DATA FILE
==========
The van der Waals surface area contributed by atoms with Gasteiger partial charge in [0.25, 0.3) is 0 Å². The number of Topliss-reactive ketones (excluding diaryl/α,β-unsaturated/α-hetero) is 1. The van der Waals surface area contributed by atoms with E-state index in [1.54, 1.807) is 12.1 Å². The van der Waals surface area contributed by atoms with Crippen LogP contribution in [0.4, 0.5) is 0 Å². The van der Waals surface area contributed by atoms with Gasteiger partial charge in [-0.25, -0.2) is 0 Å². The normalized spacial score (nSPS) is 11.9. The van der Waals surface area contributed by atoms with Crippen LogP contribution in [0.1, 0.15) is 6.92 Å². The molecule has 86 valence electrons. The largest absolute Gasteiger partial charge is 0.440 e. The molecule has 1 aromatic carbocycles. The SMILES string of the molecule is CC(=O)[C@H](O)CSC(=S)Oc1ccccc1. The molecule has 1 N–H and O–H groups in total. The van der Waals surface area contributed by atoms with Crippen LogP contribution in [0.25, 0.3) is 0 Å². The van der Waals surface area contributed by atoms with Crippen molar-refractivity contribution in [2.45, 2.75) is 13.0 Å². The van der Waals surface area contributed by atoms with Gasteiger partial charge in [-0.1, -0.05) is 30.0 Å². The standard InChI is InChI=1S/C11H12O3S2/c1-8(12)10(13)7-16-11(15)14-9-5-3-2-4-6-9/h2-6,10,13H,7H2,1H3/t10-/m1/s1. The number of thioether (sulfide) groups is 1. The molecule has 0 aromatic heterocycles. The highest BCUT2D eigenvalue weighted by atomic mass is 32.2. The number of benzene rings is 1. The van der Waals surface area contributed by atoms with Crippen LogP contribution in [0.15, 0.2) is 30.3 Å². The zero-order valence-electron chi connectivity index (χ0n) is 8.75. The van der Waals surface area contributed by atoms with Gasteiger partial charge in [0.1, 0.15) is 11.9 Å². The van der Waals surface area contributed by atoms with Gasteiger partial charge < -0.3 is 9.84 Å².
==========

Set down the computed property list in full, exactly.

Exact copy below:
The van der Waals surface area contributed by atoms with Gasteiger partial charge in [0.25, 0.3) is 0 Å². The number of Topliss-reactive ketones (excluding diaryl/α,β-unsaturated/α-hetero) is 1. The van der Waals surface area contributed by atoms with E-state index in [1.54, 1.807) is 12.1 Å². The van der Waals surface area contributed by atoms with Crippen LogP contribution in [0.4, 0.5) is 0 Å². The van der Waals surface area contributed by atoms with Gasteiger partial charge in [-0.25, -0.2) is 0 Å². The normalized spacial score (nSPS) is 11.9. The van der Waals surface area contributed by atoms with Crippen LogP contribution in [0.1, 0.15) is 6.92 Å². The molecule has 86 valence electrons. The largest absolute Gasteiger partial charge is 0.440 e. The molecule has 1 aromatic carbocycles. The SMILES string of the molecule is CC(=O)[C@H](O)CSC(=S)Oc1ccccc1. The molecule has 1 N–H and O–H groups in total. The van der Waals surface area contributed by atoms with Crippen LogP contribution in [0.25, 0.3) is 0 Å². The van der Waals surface area contributed by atoms with Crippen molar-refractivity contribution in [2.45, 2.75) is 13.0 Å². The van der Waals surface area contributed by atoms with Gasteiger partial charge in [-0.1, -0.05) is 30.0 Å². The standard InChI is InChI=1S/C11H12O3S2/c1-8(12)10(13)7-16-11(15)14-9-5-3-2-4-6-9/h2-6,10,13H,7H2,1H3/t10-/m1/s1. The number of thioether (sulfide) groups is 1. The molecule has 0 aromatic heterocycles. The highest BCUT2D eigenvalue weighted by atomic mass is 32.2. The number of benzene rings is 1. The van der Waals surface area contributed by atoms with Crippen LogP contribution in [0.15, 0.2) is 30.3 Å². The zero-order valence-electron chi connectivity index (χ0n) is 8.75. The van der Waals surface area contributed by atoms with Gasteiger partial charge in [0.1, 0.15) is 11.9 Å². The van der Waals surface area contributed by atoms with Gasteiger partial charge < -0.3 is 9.84 Å².